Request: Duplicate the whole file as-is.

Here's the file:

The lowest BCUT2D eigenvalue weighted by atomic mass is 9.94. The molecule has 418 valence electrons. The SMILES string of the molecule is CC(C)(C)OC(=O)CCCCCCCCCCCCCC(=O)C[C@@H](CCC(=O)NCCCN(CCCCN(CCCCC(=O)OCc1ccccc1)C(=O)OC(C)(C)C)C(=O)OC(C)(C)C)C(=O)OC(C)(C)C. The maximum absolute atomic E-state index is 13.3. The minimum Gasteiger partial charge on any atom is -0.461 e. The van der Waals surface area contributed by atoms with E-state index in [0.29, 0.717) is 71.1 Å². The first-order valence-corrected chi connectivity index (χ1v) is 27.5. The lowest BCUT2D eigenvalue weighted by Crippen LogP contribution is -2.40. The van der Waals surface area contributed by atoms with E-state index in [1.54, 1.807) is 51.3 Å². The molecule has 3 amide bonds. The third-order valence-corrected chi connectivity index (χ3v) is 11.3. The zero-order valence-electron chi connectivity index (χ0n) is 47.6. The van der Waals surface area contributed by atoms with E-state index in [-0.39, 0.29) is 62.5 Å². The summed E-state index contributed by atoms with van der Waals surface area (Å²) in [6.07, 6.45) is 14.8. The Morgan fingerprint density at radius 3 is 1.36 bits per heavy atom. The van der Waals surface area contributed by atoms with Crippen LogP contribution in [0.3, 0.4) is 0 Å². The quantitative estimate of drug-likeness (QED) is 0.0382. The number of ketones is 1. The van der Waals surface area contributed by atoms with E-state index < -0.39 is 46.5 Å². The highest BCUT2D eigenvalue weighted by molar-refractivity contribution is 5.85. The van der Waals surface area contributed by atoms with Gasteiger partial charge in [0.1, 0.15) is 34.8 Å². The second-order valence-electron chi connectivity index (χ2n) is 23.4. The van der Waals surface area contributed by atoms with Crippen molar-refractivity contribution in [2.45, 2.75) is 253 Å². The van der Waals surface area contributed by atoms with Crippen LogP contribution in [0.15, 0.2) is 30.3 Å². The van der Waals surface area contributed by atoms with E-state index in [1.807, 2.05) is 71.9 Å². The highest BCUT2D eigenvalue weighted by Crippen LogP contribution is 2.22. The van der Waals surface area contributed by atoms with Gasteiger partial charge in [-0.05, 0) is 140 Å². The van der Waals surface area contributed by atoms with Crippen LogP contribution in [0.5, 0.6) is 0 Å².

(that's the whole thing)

The lowest BCUT2D eigenvalue weighted by atomic mass is 9.94. The molecule has 418 valence electrons. The SMILES string of the molecule is CC(C)(C)OC(=O)CCCCCCCCCCCCCC(=O)C[C@@H](CCC(=O)NCCCN(CCCCN(CCCCC(=O)OCc1ccccc1)C(=O)OC(C)(C)C)C(=O)OC(C)(C)C)C(=O)OC(C)(C)C. The maximum absolute atomic E-state index is 13.3. The minimum Gasteiger partial charge on any atom is -0.461 e. The van der Waals surface area contributed by atoms with E-state index in [0.29, 0.717) is 71.1 Å². The first-order valence-corrected chi connectivity index (χ1v) is 27.5. The lowest BCUT2D eigenvalue weighted by Crippen LogP contribution is -2.40. The van der Waals surface area contributed by atoms with E-state index in [1.54, 1.807) is 51.3 Å². The molecule has 3 amide bonds. The third-order valence-corrected chi connectivity index (χ3v) is 11.3. The zero-order valence-electron chi connectivity index (χ0n) is 47.6. The van der Waals surface area contributed by atoms with E-state index in [-0.39, 0.29) is 62.5 Å². The summed E-state index contributed by atoms with van der Waals surface area (Å²) in [6.07, 6.45) is 14.8. The Morgan fingerprint density at radius 3 is 1.36 bits per heavy atom. The van der Waals surface area contributed by atoms with Crippen LogP contribution in [0.3, 0.4) is 0 Å². The quantitative estimate of drug-likeness (QED) is 0.0382. The number of ketones is 1. The van der Waals surface area contributed by atoms with E-state index < -0.39 is 46.5 Å². The highest BCUT2D eigenvalue weighted by molar-refractivity contribution is 5.85. The van der Waals surface area contributed by atoms with Gasteiger partial charge in [0.1, 0.15) is 34.8 Å². The second-order valence-electron chi connectivity index (χ2n) is 23.4. The van der Waals surface area contributed by atoms with Crippen molar-refractivity contribution in [2.45, 2.75) is 253 Å². The van der Waals surface area contributed by atoms with Crippen LogP contribution in [0.15, 0.2) is 30.3 Å². The van der Waals surface area contributed by atoms with E-state index in [1.807, 2.05) is 71.9 Å². The highest BCUT2D eigenvalue weighted by Crippen LogP contribution is 2.22. The van der Waals surface area contributed by atoms with Gasteiger partial charge in [-0.05, 0) is 140 Å². The van der Waals surface area contributed by atoms with Crippen LogP contribution in [0.5, 0.6) is 0 Å².